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The « Bragéra » Gate, known as the Romanesque Gateway

 

The Dordogne River forms Lalinde’s natural southern border; the area’s land formation is made up of flat open countryside to the south and, to the north, hills and plateaux which shelter many prehistoric remains.
Lalinde is situated on the tourist Bergerac-Sarlat trail and is unusual in being composed of four villages, four former parishes :
• Sainte Colombe to the north, a medieval country village dominated by its Romanesque church whose foundations date from the 11th century and its magnificent, late 15th-century château.

     
 

• Sauveboeuf to the east, and its châteaux, including Château Larue which is listed as an Historical Monument.
• And finally, Port St Couze to the west, with its traditional paper industry, industrial zone and old paper mills.

Today the village counts 3015 inhabitants (official population on January 1, 2014).

La Linde was originally a fishing village which, with the presence of the English in Aquitaine during the 13th century, became a royal bastide; its existence is due to Prince Edward, oldest son of Henry III Plantagenet and governor of Guyenne. A solemn charter dated 26 June 1267 accords future residents land on which to build their houses, and privileges and franchises giving them permission to govern themselves via an elected Counsel. (1)
The king’s seneschal, Jean de Grailly, oversaw the construction of the bastide, completed in 1267, with its four roads running at right angles to the central, quadrangular market place. A Romanesque church already stood to the south-east in the spot now occupied by St Pierre’s Church which was consecrated in 1901.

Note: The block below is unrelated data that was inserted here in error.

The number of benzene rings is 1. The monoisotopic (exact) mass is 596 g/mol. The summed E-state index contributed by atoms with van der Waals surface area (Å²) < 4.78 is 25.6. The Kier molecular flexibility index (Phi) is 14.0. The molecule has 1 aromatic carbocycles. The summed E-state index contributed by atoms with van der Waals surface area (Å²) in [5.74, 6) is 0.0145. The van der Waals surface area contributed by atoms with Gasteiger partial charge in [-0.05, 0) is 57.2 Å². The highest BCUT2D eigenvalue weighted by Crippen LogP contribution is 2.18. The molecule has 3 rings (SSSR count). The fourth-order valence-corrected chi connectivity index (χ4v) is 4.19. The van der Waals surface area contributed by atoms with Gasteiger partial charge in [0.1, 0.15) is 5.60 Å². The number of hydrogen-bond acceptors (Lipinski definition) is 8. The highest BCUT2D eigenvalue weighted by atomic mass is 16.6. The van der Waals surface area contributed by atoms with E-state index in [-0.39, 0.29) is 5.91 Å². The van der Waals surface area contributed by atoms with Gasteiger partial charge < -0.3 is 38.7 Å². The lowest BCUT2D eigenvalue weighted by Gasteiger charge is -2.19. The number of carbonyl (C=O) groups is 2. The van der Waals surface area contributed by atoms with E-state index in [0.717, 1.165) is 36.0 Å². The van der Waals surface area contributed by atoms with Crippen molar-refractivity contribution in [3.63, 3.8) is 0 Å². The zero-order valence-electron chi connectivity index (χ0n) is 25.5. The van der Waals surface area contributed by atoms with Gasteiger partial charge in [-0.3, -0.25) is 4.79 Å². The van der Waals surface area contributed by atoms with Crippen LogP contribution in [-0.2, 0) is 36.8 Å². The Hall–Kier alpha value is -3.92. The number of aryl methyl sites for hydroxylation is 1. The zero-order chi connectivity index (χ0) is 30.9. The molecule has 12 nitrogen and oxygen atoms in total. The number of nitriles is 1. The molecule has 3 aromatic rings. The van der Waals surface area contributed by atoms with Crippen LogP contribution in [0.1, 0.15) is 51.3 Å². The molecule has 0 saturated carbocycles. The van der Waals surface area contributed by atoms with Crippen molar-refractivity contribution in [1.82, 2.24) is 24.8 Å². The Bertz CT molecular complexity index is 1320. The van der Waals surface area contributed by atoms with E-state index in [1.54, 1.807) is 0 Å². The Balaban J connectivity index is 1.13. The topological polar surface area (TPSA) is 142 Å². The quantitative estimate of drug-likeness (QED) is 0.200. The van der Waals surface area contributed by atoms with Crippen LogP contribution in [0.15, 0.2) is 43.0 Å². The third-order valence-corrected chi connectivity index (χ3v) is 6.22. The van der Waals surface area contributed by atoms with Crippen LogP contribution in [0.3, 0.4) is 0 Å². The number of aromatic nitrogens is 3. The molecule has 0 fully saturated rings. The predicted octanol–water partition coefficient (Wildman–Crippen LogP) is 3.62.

(1) By the 15th century when Aquitaine had become French once again, the Kings of France twice ratified the charter - in 1516 and 1614.

By 1340, La Linde, bordered by the impregnable Dordogne River and enclosed within fortified town walls had become a strategically important military site; it suffered various sieges during the Hundred Years War and again in 1562 and 1572 during the Wars of Religion. In 1839-1840 its protective moats and ditches were filled in with waste material from the canal construction (1836-1841) and the town grew northwards and, in particular, westwards outside the town walls which finally disappeared between 1792 and 1824.

The train station was built in 1877 and the bridge over the Dordogne River in 1880. Lalinde was, in the Middle Ages, one of the first towns to be freely governed and, throughout the ages its inhabitants have always fought for freedom. In 1944 the local Resistance paid a heavy price when on the dark day of 21 June many of Lalinde’s sons perished in the tragic Mouleydier massacre.


La Linde’s most interesting historical features include :
The original town plan of regular, right-angled roads encircling the market place.
Part of the fortified town walls rising up from the river.
Other remains :
• The oldest part of La Linde is definitely the square tower incorporated into the town walls, which still has two turrets (now the Château Hotel-Restaurant).
• Two of the eight gateways to the bastide : to the west, the « Bragéra » (Bergerac) Gate, wrongly referred to as the Romanesque Gateway; to the right of the bridge, near the church, the « Marti » gate which is bricked up but which one can easily imagine leading directly from the port straight into the bastide and the Counsel House (now the Socio-Medical centre) square.

• In the corner of the market place stands a stone cross erected in 1351 in memory of the Jubilee under Pope Clement VI which drew more than a million pilgrims to Rome.
• In the Rue des Deportés (the deportees) which used to be called the Rue de Sainte Colombe, facing the square is the Governor’s House (14th century) which was renovated in 1995 following a fire.
• Rue Gabriel Péri, formerly the Rue St Catherine, has several bastide houses, including one which has been particularly finely restored.

The large tract of communal land also housed two parishes which do not form part of Lalinde : Drayaux to the east, which gave rise to the village of Sauvebeouf, and St Colombe to the north, where a hamlet of the same name boasts a 12th century church listed on the Inventory of Historical Monuments.




Text translated by Pays du Grand Bergeracois (professional translator).